The author highlights the weaknesses in her characters and how these weaknesses develop into something that is harmful to the characters themselves and to those surrounding them. (I think there were quite a few readers (including myself) who felt a bit disturbed by Tamlin’s character and his possessive nature in ACOTAR, and eventually our doubts are dispelled, but I will not say how.) She masterfully approaches the very sensitive issues of emotional abuse, PTSD, sexual assault (against a MALE character), and most of all, healing. And throughout the entirety of the book, she walks us through the dark thoughts, the nightmares, and melancholic emotions swirling around each and every character that suffered at the hands of Amarantha and are subsequently haunted by their troubled pasts. In essence, the strength of this book not only lies with the rich environments and the building of relationships, but also with the themes that are demonstrated through the growth and development of her characters, specifically Feyre, Rhys, and even Tamlin.
Things I Loved A Little Less
- The pacing
- The diction
- The data dump
- Some (or lack of) character development in certain characters
Okay, now for the not so good/bad. This book was an improvement from its predecessor but there are still a few things that didn’t sit well with me.
The pacing, though a bit more steady, was still uneven. The beginning was powerful and haunting, but about halfway through, things started to blend together and slow down. I can’t remember much from the middle because I felt not much had happened, concerning the actions taken to prevent the danger that loomed over both the faerie and mortal lands. Granted, these slow parts are sections of character development and relationship building, but still, I could have done well with a major catastrophe or jarring death to wake me up from the monotonous, lovelorn tone of the book. The ending, however, picked up the pace once again and ended with a BANG! A BANG that blew my mind.
The diction was still a bit spotty. There were moments when I believed these ancient beings were speaking as I thought they should be and then I’m hit with phrases like, “punching out heirs,” “with pillows and blankets and throws for days,” and my personal favorite, “Your mental shield is stellar, by the way.” I couldn’t help but imagine a valley girl with a Gucci purse saying, “Your mental shield is like, stellar, by the way,” right after reading that. Despite these dips in the writing style, the majority of it was pretty strong.
There was a data dump in the last book and there is a data dump in this one. For pages and pages, one character spills all the beans and just lets it loose for what seems like a whole chapter. And though it is a lot more compelling and a lot more emotional than the last data dump, it is still a major data dump that could have been carefully unraveled throughout the gigantic expanse of the book.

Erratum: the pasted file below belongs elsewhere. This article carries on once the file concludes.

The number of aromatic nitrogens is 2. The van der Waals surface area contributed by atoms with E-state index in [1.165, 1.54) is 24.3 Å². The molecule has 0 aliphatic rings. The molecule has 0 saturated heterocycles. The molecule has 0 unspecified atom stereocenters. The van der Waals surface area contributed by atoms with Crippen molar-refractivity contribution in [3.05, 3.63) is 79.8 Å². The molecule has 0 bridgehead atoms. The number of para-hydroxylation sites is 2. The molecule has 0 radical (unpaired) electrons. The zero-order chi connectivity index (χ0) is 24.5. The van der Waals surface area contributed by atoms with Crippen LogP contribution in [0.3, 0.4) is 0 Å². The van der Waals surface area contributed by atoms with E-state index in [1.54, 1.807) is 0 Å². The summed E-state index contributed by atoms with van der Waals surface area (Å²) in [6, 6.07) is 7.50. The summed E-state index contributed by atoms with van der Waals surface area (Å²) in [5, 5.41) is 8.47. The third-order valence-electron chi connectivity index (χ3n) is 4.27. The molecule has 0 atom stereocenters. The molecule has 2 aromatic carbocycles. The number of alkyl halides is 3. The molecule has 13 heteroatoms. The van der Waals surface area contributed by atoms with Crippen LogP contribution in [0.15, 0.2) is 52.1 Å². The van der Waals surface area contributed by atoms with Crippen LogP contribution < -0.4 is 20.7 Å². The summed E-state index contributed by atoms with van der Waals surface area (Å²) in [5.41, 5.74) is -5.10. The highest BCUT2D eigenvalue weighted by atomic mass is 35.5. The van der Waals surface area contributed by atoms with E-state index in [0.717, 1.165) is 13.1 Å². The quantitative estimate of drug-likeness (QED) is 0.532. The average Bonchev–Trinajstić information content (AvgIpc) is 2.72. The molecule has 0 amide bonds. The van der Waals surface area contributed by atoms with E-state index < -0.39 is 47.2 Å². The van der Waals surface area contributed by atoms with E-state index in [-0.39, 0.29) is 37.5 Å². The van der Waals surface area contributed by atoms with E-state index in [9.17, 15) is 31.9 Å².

And lastly, there were a couple of character developments that seemed slightly ridiculous and even stagnant. I wanted more from Nesta, but it didn’t really happen in this book. And though something did happen to her, it didn’t have much of an effect on the story. Not yet at least. I can tell that’s going to change in the next book, though. And Lucien, one of my favorite characters from ACOTAR, seemed to lose his agency in this one as well. His surprising weakness is a device to the story as a whole, but considering the influence he seemed to have over Tamlin in the last book, one would expect him to do more for Feyre while she suffered. His sudden failings seemed all too contrived and much more shocking than it should have been.
The development of Rhys’ character was admirable, but I did not appreciate the reduction of his character of a vicious, seductive, and extremely powerful High Lord of the Night Court into a lovesick puppy with a slightly vicious bite. And then there’s THE character development that was pretty shocking, but also a little unnerving. Maas was successful in changing my opinion, but I don’t think it sat well with me how EASY it was to change my opinion. I would have liked to fight tooth and nail to defend this character, but it was far too easy for me to let go. On the other hand, the author’s ability to make me see said character in a different light so quickly is proof of her masterful writing skills. So, I’m a little torn.
Despite the book’s minor flaws, it was extremely entertaining, a hell of a lot more entertaining than the last one. Sarah J. Maas creates an enthralling tale that parallels the myths of both Psyche and Cupid as well as Hades and Persephone to create a story that carries the power to move readers to tears. And after a gut-wrenching ending, Feyre and the rest of us readers are now out for blood. I CANNOT BELIEVE I HAVE TO WAIT ANOTHER YEAR TO SEE WHAT HAPPENS NEXT.
This book had my mind reeling after that ending. So, after careful consideration and a clear head, I’ve awarded this book a solid 4.75 out of 5 stars. Bring on Feyre, the mother-effing OG of Prythian!